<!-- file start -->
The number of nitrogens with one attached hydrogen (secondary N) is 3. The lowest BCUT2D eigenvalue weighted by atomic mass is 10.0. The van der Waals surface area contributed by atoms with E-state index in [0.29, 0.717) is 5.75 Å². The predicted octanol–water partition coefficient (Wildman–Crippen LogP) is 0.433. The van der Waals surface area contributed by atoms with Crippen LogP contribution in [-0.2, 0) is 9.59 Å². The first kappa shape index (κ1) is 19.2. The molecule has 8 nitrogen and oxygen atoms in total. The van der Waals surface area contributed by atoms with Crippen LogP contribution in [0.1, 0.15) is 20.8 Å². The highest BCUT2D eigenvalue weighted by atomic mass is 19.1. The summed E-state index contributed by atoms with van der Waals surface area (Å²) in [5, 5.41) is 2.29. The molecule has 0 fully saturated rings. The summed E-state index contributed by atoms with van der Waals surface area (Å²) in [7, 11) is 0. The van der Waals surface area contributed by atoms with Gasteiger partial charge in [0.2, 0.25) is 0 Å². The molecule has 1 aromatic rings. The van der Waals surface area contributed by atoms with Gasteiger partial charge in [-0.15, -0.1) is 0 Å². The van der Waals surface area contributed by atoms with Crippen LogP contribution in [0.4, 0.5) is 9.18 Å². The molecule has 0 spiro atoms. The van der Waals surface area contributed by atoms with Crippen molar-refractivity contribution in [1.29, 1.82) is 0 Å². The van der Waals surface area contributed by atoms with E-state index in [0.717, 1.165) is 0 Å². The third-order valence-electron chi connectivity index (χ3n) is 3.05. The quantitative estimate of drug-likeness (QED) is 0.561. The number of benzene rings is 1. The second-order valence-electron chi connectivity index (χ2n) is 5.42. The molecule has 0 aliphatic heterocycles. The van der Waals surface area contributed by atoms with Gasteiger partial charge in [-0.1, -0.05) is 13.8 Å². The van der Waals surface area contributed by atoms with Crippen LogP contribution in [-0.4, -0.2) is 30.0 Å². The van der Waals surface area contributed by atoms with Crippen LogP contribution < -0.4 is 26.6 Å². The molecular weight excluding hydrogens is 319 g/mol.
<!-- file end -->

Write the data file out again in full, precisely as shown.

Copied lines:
The number of nitrogens with one attached hydrogen (secondary N) is 3. The lowest BCUT2D eigenvalue weighted by atomic mass is 10.0. The van der Waals surface area contributed by atoms with E-state index in [0.29, 0.717) is 5.75 Å². The predicted octanol–water partition coefficient (Wildman–Crippen LogP) is 0.433. The van der Waals surface area contributed by atoms with Crippen LogP contribution in [-0.2, 0) is 9.59 Å². The first kappa shape index (κ1) is 19.2. The molecule has 8 nitrogen and oxygen atoms in total. The van der Waals surface area contributed by atoms with Crippen LogP contribution in [0.1, 0.15) is 20.8 Å². The highest BCUT2D eigenvalue weighted by atomic mass is 19.1. The summed E-state index contributed by atoms with van der Waals surface area (Å²) in [5, 5.41) is 2.29. The molecule has 0 fully saturated rings. The summed E-state index contributed by atoms with van der Waals surface area (Å²) in [7, 11) is 0. The van der Waals surface area contributed by atoms with Gasteiger partial charge in [0.2, 0.25) is 0 Å². The molecule has 1 aromatic rings. The van der Waals surface area contributed by atoms with Gasteiger partial charge in [-0.15, -0.1) is 0 Å². The van der Waals surface area contributed by atoms with Crippen LogP contribution in [0.4, 0.5) is 9.18 Å². The molecule has 0 spiro atoms. The van der Waals surface area contributed by atoms with Crippen molar-refractivity contribution in [1.29, 1.82) is 0 Å². The van der Waals surface area contributed by atoms with E-state index in [0.717, 1.165) is 0 Å². The third-order valence-electron chi connectivity index (χ3n) is 3.05. The quantitative estimate of drug-likeness (QED) is 0.561. The number of benzene rings is 1. The second-order valence-electron chi connectivity index (χ2n) is 5.42. The molecule has 0 aliphatic heterocycles. The van der Waals surface area contributed by atoms with Gasteiger partial charge in [-0.1, -0.05) is 13.8 Å². The van der Waals surface area contributed by atoms with Crippen LogP contribution in [-0.4, -0.2) is 30.0 Å². The van der Waals surface area contributed by atoms with Crippen LogP contribution < -0.4 is 26.6 Å². The molecular weight excluding hydrogens is 319 g/mol.